Drug Offense

If you were arrested for a drug-related criminal charge, then contact Elliot R. Zinger, P.C.

Mr. Zinger has defended many hundreds if not thousands of drug cases during his career and has vast experience in illegal search and seizure motions.

The government has vast resources to investigate and prosecute drug crimes. If you or a family member has been arrested on drug charges, you need a qualified and experienced attorney to confront the prosecution's case and guide you toward less serious consequences.

We are able to assist in many cases, including those involving possession of the following controlled substances:

  • Heroin
  • Cocaine
  • Ecstasy
  • Methamphetamines
  • Cannabis/marijuana
  • Synthetic cannabis
  • Drug paraphernalia
  • Narcotic prescription drugs
  • Marijuana

Serious Drug Defense Lawyers

Under Illinois law, depending on the facts of your case, there are numerous types of drug crimes that you can be charged with. If these offenses cross state lines you can also be charged with federal crimes. Charges may include the following categories:
Possession: Possession is the drug charge that most people face. A possession charge may vary depending on the quantity and type of substance that authorities accuse you of possessing.
Dealing/distribution: If you are accused of selling drugs to another, authorities may charge you with dealing drugs. If you have not actually completed the transaction, police can charge you with intent to sell or distribute drugs.
Manufacturing: Illinois has passed tough laws against the production and manufacturing of drugs. It is illegal to create another substance from a controlled substance, possess illegal substances with any intent to manufacture other illegal substances, or knowingly let anyone use your premises for the manufacturing of drugs.
Trafficking: Dealing drugs becomes a trafficking charge when you move illegal drugs across state lines, regardless of intent.

Drug Possession Attorneys

Possession is the most common drug-related charge faced by most accused. The prosecutor must prove 3 components beyond a reasonable doubt:

1.) The actual identity of the controlled substance is part of an illegal drug
2.) You knowingly possessed the drug
3.) The controlled substance was in your control or possession. Possession can mean either actual possession or constructive possession. Actual possession means you had some physical control over the substance, but you do not have to actually have it on your person. Constructive possession means you do not physically have the drug, but it is in a place you control.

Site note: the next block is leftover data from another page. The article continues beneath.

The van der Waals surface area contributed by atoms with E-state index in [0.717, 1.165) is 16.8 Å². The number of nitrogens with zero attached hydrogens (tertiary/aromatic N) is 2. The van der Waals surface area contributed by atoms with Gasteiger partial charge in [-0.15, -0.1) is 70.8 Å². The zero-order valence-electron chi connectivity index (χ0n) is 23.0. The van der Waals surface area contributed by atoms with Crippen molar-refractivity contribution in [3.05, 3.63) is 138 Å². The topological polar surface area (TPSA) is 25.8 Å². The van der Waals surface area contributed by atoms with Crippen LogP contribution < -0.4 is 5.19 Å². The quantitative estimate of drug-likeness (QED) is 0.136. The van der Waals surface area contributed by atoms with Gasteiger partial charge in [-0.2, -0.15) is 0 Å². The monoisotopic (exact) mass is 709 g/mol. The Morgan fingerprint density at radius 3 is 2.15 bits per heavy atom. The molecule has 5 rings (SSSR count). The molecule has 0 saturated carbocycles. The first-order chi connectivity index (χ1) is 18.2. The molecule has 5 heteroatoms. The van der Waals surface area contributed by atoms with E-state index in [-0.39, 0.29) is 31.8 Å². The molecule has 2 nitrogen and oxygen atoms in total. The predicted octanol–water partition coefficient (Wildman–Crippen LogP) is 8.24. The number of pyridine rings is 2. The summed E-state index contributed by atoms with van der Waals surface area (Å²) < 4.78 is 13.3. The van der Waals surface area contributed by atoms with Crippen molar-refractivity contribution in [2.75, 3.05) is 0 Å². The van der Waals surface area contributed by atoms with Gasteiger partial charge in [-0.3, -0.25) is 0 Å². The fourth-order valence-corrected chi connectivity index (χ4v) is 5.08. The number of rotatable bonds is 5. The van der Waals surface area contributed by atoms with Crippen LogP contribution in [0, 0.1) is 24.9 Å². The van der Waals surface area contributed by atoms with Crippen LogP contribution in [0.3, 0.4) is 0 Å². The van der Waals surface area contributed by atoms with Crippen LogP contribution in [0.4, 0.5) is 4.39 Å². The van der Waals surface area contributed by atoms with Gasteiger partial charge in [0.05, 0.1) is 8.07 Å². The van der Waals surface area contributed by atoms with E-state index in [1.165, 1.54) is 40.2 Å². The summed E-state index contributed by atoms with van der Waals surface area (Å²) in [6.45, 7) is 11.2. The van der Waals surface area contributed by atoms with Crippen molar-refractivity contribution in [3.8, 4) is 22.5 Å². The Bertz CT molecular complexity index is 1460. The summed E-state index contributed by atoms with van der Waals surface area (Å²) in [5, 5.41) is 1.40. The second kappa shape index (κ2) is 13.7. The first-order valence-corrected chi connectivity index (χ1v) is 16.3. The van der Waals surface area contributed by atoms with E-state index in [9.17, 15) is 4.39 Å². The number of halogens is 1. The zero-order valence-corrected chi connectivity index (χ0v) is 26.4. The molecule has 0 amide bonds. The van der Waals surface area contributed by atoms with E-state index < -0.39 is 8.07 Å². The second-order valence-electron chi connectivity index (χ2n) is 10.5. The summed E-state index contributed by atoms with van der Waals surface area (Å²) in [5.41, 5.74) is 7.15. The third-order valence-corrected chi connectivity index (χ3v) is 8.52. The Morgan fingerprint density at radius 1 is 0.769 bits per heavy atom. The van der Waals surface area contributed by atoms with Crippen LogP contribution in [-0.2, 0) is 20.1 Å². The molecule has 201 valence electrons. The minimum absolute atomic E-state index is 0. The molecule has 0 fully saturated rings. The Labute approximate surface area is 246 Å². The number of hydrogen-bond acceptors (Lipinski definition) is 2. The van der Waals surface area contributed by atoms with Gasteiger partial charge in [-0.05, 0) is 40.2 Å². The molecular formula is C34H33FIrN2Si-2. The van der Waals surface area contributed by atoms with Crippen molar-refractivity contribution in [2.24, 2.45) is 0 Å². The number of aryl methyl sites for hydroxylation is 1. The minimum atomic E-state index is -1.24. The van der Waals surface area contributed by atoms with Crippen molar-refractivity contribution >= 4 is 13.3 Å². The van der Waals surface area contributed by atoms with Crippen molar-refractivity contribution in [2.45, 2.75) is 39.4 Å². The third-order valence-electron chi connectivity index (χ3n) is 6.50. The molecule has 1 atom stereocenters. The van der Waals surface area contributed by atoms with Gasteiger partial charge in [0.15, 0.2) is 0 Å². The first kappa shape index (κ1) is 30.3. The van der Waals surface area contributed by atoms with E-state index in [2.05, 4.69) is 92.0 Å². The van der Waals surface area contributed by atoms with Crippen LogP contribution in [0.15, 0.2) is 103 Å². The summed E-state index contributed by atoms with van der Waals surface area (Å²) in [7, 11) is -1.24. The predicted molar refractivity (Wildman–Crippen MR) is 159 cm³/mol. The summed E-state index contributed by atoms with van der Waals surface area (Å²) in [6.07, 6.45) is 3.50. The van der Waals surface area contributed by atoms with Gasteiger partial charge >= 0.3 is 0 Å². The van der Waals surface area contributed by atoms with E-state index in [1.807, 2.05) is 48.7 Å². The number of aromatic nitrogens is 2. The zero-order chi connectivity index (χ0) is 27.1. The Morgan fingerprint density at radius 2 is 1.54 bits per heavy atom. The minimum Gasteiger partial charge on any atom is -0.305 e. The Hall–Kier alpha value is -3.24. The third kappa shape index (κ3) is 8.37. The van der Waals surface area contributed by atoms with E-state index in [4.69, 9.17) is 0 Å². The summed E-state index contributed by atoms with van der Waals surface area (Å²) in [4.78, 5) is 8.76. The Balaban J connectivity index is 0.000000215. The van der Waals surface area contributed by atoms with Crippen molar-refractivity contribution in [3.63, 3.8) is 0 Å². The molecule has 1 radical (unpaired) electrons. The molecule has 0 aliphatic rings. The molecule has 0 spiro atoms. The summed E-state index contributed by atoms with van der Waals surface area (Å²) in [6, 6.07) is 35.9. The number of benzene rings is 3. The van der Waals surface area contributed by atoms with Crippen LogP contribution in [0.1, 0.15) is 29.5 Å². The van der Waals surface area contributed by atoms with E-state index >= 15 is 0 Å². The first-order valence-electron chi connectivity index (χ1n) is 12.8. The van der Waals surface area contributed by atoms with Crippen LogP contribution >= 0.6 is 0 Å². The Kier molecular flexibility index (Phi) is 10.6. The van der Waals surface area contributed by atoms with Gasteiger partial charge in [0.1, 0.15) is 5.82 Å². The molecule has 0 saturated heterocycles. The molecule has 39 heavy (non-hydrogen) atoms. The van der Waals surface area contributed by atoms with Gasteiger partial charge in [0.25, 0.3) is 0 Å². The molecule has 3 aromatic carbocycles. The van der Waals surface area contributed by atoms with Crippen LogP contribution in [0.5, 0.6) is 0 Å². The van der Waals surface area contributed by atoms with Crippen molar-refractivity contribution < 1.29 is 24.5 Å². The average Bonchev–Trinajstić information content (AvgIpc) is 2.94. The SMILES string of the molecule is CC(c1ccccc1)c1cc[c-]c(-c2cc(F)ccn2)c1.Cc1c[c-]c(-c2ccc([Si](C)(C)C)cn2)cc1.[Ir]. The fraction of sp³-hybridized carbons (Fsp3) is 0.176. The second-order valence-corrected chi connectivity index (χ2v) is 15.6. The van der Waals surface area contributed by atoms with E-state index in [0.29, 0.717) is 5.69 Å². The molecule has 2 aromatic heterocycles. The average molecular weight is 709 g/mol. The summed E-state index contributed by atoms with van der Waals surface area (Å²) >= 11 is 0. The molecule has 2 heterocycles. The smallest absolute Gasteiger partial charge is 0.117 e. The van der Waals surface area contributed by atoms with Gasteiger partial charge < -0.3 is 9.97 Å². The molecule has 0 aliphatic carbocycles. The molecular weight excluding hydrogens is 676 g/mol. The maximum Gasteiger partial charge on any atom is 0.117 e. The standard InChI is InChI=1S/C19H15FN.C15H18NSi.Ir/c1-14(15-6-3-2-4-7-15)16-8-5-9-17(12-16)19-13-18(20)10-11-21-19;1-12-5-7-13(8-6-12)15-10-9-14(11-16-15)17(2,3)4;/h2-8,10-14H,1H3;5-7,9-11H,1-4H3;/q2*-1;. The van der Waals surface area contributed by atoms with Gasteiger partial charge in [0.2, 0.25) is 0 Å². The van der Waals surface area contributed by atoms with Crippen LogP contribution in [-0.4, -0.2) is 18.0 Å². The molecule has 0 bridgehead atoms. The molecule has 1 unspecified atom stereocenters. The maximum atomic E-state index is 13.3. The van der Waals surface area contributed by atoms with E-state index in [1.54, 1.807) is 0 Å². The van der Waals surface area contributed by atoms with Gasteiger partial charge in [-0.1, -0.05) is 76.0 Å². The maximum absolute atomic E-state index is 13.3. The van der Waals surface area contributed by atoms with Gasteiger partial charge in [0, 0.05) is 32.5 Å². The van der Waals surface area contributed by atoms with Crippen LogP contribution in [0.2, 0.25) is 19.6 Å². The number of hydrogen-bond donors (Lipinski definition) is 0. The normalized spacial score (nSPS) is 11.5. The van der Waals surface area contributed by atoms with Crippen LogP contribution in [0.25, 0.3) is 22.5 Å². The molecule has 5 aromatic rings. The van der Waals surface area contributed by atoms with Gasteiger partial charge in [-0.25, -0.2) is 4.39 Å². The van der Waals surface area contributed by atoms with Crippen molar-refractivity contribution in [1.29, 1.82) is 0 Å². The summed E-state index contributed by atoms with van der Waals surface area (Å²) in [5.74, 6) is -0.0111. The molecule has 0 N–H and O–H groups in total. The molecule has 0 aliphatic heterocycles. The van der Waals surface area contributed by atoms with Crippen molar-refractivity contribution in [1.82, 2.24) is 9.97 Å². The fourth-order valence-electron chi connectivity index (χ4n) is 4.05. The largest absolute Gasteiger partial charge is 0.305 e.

Drug Distribution Attorneys

People with large quantities of drugs in their possession may face intent to distribute charges. This does not mean you actually intended to distribute, or that the court will convict you of this charge. To prove an intent to distribute, the prosecutor must show (1) you possessed the illegal substance, and (2) you had a clear intent to distribute the substance. Intent is the heart of the case that a prosecutor needs to prove. The prosecutor will try to use evidence such as the quantity of drugs, whether drug paraphernalia was present, materials for distribution to prove its case.

Drug Crimes & Penalties

Illinois law sets out severe penalties for drug offenses.

If convicted, an individual could face:

  • Significant time in jail or prison
  • Serious fines and court fees
  • Probation
  • Drug education
  • Rehabilitation

These penalties, however, will entirely depend on the factors of the case; the type of drug involved, the amount of the drug involved, and the action involved (possession, delivery, etc.). The specific amount of time in jail or prison and fine amounts will vary depending on the classification of substance, its amount, and any prior offenses.

In general, more potent drugs result in more severe jail time and fines. For example, possession and an intent to distribute 150 grams of cocaine can carry a felony sentence of 9 to 40 years in prison and fines of $500,000.& more.

Possession of fewer than 10 grams of marijuana may result in civil offenses, which carry maximum fines of $200, with automatic expungement upon payment.

Illinois classifies drugs as Schedule I, II, III, IV and V drugs. Schedule I and Schedule II drugs carry the longest sentences and most severe penalties. Examples of Schedule I drugs include heroin, LSD, MDMA, PCP, and DMT. Schedule II drugs include codeine, methadone, oxycodone, fentanyl, morphine, and opium.